WP 3: Assessments and adjustments in occupations with high physical workload and identifying factors that promote healthy work longevity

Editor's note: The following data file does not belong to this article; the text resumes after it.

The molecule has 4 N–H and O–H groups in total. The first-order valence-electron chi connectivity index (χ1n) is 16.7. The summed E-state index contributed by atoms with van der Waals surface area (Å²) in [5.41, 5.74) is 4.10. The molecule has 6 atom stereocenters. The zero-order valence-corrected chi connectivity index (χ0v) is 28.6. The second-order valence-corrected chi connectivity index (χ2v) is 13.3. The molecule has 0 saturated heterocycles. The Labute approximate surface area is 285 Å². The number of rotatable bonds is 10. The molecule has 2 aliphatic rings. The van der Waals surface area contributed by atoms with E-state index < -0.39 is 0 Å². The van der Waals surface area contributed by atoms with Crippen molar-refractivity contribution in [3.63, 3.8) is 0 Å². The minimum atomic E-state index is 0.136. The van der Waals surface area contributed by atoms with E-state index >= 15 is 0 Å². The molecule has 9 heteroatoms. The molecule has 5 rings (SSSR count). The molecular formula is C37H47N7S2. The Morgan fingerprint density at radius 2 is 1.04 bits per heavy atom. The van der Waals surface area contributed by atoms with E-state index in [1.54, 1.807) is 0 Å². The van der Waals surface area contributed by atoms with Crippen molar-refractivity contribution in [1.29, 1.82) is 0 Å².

It is well-known that high occupational physical strain increases the risk of disability benefits due to musculoskeletal disorders (Järvholm et al. 2014). There may also be an increased risk of encountering cardiovascular disease and premature death, referred to as the physical activity paradox since physical activity at leisure time is beneficial, but the evidence of harm from physical activity at work is still insufficient (Coenen et al. 2020). Increased knowledge on these issues is crucial for the formulation of recommendations regarding physical strain at work, which should be particularly important to apply in employees with high age, who have a lower total physical capacity. In a previous study we found that “adjustment” from high to lower physically strenuous jobs delayed the age of retirement (Söderberg 2021). In addition, prior studies have shown huge variation of the individual physical strain within the same occupation, indicating the need for individual assessments to find out a suitable workload that limits the risk of harm (Stevens et al. 2021). Such evaluations preferably include both musculoskeletal and cardiovascular workload. The latter will strongly depend on the fitness of the worker (Stevens et al. 2021). In this work package, we explore what assessments and adjustments employees with physically demanding jobs need to enable a sustainable working life. More specifically, we ask; what needs and adaptation opportunities are there for older employees with physically demanding work? Which are the success factors for a sustainable working life until retirement in physically demanding works? How does a high physical workload influence age at retirement and risk of diseases and mortality?